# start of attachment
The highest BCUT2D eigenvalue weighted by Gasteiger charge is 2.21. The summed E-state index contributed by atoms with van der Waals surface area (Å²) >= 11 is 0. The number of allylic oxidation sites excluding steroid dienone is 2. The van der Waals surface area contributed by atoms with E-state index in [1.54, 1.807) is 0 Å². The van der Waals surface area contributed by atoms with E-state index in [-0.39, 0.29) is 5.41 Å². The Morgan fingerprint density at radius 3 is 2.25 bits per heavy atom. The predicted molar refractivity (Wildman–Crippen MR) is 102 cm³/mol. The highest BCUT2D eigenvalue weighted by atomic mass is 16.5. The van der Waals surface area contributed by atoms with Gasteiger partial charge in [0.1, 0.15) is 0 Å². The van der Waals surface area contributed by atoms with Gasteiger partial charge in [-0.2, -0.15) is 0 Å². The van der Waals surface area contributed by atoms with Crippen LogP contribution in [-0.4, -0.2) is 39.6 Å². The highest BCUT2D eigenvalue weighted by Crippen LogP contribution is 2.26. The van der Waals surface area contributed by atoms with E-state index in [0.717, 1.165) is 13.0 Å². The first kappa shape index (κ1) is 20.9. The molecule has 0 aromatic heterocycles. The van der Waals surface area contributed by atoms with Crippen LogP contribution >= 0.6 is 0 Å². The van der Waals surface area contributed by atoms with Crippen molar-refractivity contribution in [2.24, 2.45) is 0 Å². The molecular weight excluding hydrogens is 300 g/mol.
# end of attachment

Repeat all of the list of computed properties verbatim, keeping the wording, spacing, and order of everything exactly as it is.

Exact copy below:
The highest BCUT2D eigenvalue weighted by Gasteiger charge is 2.21. The summed E-state index contributed by atoms with van der Waals surface area (Å²) >= 11 is 0. The number of allylic oxidation sites excluding steroid dienone is 2. The van der Waals surface area contributed by atoms with E-state index in [1.54, 1.807) is 0 Å². The van der Waals surface area contributed by atoms with E-state index in [-0.39, 0.29) is 5.41 Å². The Morgan fingerprint density at radius 3 is 2.25 bits per heavy atom. The predicted molar refractivity (Wildman–Crippen MR) is 102 cm³/mol. The highest BCUT2D eigenvalue weighted by atomic mass is 16.5. The van der Waals surface area contributed by atoms with Gasteiger partial charge in [0.1, 0.15) is 0 Å². The van der Waals surface area contributed by atoms with Gasteiger partial charge in [-0.2, -0.15) is 0 Å². The van der Waals surface area contributed by atoms with Crippen LogP contribution in [-0.4, -0.2) is 39.6 Å². The highest BCUT2D eigenvalue weighted by Crippen LogP contribution is 2.26. The van der Waals surface area contributed by atoms with E-state index in [0.717, 1.165) is 13.0 Å². The first kappa shape index (κ1) is 20.9. The molecule has 0 aromatic heterocycles. The van der Waals surface area contributed by atoms with Crippen LogP contribution >= 0.6 is 0 Å². The van der Waals surface area contributed by atoms with Crippen molar-refractivity contribution in [2.24, 2.45) is 0 Å². The molecular weight excluding hydrogens is 300 g/mol.